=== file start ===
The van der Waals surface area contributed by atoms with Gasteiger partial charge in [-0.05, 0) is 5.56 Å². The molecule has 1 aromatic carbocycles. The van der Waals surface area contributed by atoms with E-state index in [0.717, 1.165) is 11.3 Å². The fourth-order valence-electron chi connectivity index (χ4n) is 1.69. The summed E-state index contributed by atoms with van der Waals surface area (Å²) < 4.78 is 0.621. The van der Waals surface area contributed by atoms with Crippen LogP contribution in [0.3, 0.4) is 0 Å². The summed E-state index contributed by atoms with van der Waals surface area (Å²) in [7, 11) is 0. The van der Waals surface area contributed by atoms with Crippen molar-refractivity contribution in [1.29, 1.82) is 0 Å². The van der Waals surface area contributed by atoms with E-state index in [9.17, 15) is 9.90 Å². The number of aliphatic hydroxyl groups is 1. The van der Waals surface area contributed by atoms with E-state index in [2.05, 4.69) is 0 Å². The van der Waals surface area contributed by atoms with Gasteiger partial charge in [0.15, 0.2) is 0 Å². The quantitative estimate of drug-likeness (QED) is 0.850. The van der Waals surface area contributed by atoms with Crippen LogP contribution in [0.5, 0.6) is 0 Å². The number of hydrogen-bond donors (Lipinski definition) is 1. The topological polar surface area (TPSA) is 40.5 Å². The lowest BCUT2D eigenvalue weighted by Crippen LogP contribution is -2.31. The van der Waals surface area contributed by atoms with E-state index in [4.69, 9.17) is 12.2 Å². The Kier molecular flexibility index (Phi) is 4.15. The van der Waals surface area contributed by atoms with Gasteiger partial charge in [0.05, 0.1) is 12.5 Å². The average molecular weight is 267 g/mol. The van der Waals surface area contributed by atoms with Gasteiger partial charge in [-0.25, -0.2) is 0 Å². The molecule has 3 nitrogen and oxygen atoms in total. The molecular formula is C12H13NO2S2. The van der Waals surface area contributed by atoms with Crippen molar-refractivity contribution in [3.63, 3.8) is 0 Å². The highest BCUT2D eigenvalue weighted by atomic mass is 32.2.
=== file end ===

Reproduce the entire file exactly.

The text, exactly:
The van der Waals surface area contributed by atoms with Gasteiger partial charge in [-0.05, 0) is 5.56 Å². The molecule has 1 aromatic carbocycles. The van der Waals surface area contributed by atoms with E-state index in [0.717, 1.165) is 11.3 Å². The fourth-order valence-electron chi connectivity index (χ4n) is 1.69. The summed E-state index contributed by atoms with van der Waals surface area (Å²) < 4.78 is 0.621. The van der Waals surface area contributed by atoms with Crippen LogP contribution in [0.3, 0.4) is 0 Å². The summed E-state index contributed by atoms with van der Waals surface area (Å²) in [7, 11) is 0. The van der Waals surface area contributed by atoms with Crippen molar-refractivity contribution in [1.29, 1.82) is 0 Å². The van der Waals surface area contributed by atoms with E-state index in [9.17, 15) is 9.90 Å². The number of aliphatic hydroxyl groups is 1. The van der Waals surface area contributed by atoms with E-state index in [2.05, 4.69) is 0 Å². The van der Waals surface area contributed by atoms with Gasteiger partial charge in [0.15, 0.2) is 0 Å². The quantitative estimate of drug-likeness (QED) is 0.850. The van der Waals surface area contributed by atoms with Crippen LogP contribution in [0.5, 0.6) is 0 Å². The number of hydrogen-bond donors (Lipinski definition) is 1. The topological polar surface area (TPSA) is 40.5 Å². The lowest BCUT2D eigenvalue weighted by Crippen LogP contribution is -2.31. The van der Waals surface area contributed by atoms with E-state index in [4.69, 9.17) is 12.2 Å². The Kier molecular flexibility index (Phi) is 4.15. The van der Waals surface area contributed by atoms with Gasteiger partial charge in [0.05, 0.1) is 12.5 Å². The average molecular weight is 267 g/mol. The van der Waals surface area contributed by atoms with Gasteiger partial charge in [-0.25, -0.2) is 0 Å². The molecule has 3 nitrogen and oxygen atoms in total. The molecular formula is C12H13NO2S2. The van der Waals surface area contributed by atoms with Crippen molar-refractivity contribution in [3.63, 3.8) is 0 Å². The highest BCUT2D eigenvalue weighted by atomic mass is 32.2.